Saturday, April 7, 2012


What shape does the energy of an idea take when you are first aware of it?  Is it a blob, or perhaps a cloud?  Is it transparent, translucent, a tad opaque?  After all, how many ideas come to you formed?  Not even in your dreams.  But it is beginning to talk to you, a tiny form of the sort the Right-to-Lifers want us to look at before the fetus is sent back to the drawing board.

You listen to the idea speaking, wanting to explain itself to you, eager to emerge from the collision of emotions forming it, excited with itself for having caused the micro-Big Bang in your creative cavity.  Soon, there is a semblance of a dialogue, it trying to explain itself to you, while you begin completing sentences for it, urging it to add more details.

But, it pleads in your direction, I am not a writer.  I look to you for that.  My department provides form.  You describe it.  You fucking dramatize it.  How, then, can you ignore it?

You are captured in focus now, absorbed by it.  Even though you have other quotidian and developmental chores, you have been, once again, yanked into collaboration with your own research and development department.  This arrangement has worked to your advantage on many occasions.  You may have had moments of despair and doubt about your own range of ability, but you have never consider outsourcing your own R & D department.

As more or less of a precaution, you remind yourself of any number of publishing ventures where the editorial department is the metaphorical dog, being wagged by its metaphorical tail, the sales department.  One of the oldest such ventures in America is still alive, publishing wave after wave of titles.

At one time in your life, you thought nothing about sales; editorial was magical to you.  Then you tipped over toward sales.  Then you returned to the state where you saw your senses as a thing separate from you.  Your metaphorical dog is back on track, wagging his tail as opposed to being wagged by it.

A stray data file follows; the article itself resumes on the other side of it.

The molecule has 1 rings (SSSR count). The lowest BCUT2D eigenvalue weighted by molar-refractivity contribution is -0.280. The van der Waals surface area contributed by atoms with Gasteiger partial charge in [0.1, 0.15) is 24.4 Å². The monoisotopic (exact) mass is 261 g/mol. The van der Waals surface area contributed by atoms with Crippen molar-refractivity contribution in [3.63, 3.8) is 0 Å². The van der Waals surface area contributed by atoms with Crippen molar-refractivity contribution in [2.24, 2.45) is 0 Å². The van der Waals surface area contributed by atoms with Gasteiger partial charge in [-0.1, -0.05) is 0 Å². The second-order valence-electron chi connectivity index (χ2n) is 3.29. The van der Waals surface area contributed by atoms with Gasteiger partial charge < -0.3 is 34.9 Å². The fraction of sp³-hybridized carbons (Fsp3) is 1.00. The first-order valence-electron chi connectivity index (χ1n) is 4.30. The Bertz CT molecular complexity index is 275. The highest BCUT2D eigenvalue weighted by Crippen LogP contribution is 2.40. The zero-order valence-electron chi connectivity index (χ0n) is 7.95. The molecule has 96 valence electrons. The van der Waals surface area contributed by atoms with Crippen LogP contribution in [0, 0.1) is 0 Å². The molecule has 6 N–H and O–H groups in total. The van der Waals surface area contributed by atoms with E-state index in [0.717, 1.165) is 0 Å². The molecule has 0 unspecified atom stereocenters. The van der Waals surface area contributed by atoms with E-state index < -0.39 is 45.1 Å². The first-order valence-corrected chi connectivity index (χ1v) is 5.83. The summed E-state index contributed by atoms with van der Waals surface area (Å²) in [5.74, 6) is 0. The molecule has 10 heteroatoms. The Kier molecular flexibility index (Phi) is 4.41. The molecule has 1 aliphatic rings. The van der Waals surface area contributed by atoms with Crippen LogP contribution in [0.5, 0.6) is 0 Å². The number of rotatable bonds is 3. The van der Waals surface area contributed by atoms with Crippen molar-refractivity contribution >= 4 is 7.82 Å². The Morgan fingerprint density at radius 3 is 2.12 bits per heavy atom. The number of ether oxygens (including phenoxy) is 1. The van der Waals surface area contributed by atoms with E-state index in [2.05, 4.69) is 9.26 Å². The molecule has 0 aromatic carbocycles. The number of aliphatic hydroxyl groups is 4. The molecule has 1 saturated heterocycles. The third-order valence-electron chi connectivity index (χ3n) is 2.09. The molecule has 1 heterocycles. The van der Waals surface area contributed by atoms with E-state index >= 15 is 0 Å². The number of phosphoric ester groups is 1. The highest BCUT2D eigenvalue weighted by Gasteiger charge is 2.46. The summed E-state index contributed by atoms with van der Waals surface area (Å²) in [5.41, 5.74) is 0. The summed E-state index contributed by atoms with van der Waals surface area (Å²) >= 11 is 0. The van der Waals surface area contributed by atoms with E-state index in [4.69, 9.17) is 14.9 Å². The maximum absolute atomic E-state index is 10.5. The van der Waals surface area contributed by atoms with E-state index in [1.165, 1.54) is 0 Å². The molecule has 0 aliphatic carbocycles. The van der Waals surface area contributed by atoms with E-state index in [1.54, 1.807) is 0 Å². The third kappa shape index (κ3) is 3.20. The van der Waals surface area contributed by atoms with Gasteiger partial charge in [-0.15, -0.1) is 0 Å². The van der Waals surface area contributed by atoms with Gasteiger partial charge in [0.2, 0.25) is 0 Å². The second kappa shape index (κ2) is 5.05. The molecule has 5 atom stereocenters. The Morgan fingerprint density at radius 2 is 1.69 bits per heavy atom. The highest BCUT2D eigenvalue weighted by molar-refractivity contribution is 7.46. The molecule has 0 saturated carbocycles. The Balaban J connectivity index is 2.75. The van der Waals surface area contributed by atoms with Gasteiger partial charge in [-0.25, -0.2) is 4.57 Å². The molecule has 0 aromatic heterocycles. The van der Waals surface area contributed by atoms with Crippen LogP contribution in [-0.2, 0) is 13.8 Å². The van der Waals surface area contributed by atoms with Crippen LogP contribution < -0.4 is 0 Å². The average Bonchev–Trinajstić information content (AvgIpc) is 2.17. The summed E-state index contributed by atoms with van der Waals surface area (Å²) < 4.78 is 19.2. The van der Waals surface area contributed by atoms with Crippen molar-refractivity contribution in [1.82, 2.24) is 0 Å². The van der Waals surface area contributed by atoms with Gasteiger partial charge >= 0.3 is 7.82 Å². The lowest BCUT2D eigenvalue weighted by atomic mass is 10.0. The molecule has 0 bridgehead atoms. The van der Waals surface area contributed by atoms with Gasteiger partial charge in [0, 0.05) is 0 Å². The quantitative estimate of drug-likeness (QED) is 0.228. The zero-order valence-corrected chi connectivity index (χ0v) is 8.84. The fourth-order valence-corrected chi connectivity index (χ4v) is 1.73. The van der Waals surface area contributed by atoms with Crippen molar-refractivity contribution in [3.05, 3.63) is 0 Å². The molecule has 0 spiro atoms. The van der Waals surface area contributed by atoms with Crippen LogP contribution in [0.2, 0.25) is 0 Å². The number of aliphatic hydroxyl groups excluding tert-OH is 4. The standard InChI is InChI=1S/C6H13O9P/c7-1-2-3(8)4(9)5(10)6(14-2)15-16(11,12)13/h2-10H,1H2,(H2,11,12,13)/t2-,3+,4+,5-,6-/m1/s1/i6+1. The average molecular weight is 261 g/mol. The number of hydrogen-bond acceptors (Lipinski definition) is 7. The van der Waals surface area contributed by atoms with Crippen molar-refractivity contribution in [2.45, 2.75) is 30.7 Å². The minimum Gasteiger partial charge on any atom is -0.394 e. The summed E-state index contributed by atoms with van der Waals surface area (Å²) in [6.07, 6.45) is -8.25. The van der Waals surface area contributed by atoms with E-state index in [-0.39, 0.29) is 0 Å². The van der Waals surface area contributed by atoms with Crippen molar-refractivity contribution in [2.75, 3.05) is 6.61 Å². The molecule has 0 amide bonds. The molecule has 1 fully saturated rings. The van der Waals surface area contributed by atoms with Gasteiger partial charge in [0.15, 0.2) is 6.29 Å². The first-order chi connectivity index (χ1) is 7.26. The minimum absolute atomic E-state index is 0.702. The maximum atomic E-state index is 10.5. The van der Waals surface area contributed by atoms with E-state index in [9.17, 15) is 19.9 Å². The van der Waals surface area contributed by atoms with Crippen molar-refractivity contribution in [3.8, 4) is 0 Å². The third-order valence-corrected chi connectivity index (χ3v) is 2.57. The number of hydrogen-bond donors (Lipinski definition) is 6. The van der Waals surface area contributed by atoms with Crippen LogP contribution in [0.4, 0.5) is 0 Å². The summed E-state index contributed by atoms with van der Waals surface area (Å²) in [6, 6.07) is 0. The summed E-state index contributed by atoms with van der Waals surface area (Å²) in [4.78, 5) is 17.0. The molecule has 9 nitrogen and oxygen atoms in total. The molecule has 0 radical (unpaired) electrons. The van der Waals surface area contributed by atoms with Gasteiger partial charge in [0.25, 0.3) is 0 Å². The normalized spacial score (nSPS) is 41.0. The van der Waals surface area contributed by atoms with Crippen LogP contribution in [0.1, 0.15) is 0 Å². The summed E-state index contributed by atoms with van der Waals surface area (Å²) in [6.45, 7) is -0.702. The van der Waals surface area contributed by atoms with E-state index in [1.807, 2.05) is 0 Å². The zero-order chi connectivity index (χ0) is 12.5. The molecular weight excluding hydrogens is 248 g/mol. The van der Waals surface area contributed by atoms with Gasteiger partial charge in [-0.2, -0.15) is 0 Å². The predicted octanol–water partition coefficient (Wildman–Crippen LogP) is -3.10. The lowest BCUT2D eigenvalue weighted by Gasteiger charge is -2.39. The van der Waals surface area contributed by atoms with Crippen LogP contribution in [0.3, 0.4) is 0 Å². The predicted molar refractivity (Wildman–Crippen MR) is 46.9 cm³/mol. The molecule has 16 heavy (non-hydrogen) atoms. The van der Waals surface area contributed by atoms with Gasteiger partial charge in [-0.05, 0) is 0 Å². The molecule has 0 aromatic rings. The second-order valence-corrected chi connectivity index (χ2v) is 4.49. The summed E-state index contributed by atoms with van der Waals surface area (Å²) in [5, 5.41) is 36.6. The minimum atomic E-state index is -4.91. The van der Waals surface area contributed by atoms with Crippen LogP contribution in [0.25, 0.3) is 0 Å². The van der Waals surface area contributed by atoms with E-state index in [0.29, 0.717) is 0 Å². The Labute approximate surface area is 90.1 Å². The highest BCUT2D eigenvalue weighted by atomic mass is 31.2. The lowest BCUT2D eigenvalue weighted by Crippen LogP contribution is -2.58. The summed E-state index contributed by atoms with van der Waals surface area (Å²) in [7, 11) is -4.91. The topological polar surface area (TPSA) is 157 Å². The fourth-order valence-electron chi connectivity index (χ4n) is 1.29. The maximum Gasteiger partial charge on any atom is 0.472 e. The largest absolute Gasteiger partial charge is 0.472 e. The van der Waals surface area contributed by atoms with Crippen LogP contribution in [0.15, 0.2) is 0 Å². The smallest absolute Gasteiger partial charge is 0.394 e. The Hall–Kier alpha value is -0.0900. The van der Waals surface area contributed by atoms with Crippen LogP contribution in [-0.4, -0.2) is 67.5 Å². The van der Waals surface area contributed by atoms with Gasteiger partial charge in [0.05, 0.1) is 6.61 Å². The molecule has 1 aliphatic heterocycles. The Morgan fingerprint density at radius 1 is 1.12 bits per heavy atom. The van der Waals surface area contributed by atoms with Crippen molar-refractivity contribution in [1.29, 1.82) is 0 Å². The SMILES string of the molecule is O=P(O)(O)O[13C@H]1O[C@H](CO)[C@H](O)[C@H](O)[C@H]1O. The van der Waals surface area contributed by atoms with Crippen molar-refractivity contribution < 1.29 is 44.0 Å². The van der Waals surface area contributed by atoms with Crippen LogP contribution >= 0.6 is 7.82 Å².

We need to find out what you are, you tell this idea.  You can see it wink at you.

For the past several months, ideas that say they are short stories have been paid heed to the point where you have taken copious notes.  In one case, you have even launched far enough into a draft to know the idea will stay in place for some time.

On the surface, you may appear to be calm, even at ease with himself.  More than once, you have even experienced the luxury of what you call “a working nap,” in which you are less than asleep but by no means alert and awake, toying with a particular project, chipping away at some chore related to the revision of your nonfiction book, playing with the editor’s suggestions on the novel, expanding the tentative visions of projects attempting to arm wrestle your attention down on some sheet of paper or some computer file.

There are so many conversations you are having, with yourself, with friends, with those you think to call associates, with those who are students, and of course there are clients.  At the best of times, you are in a conversation with the Cosmos, excited by the small, explosive possibilities around you.

Leaving the building of your university college earlier this week to wander across a swale of lawn separating you from the parking lot where your car had things you needed to retrieve, you came upon a squirrel, sunning itself in the late afternoon warmth.  The squirrel allowed you to take its picture, as if in recognition that it was a souvenir of some cosmic awareness that had a potential for meaning.

This will hardly have been the first time you were aware of a squirrel on a campus, nor will it have been the first time you have seen some small, living thing, eking its purpose with scant awareness or regard for you.

The numbers don’t matter, do they?  What matters:  the impulse to stop, investigate the squirrel or the appearance of a flower in an unexpected place or the way a particular flower in a particular bed calls itself to your attention because of its beauty or tenacity or radiant color or shape.  What matters:  the flower is unaware of you; it is doing its beauty to attract a bee or bird or some other flying being, perhaps as remarkable a concoction as a hummingbird or as mischievous as a mocking bird.  In a way, it is all about sexuality, pollination, fertilization.  But that works pretty well for ideas, doesn’t it?

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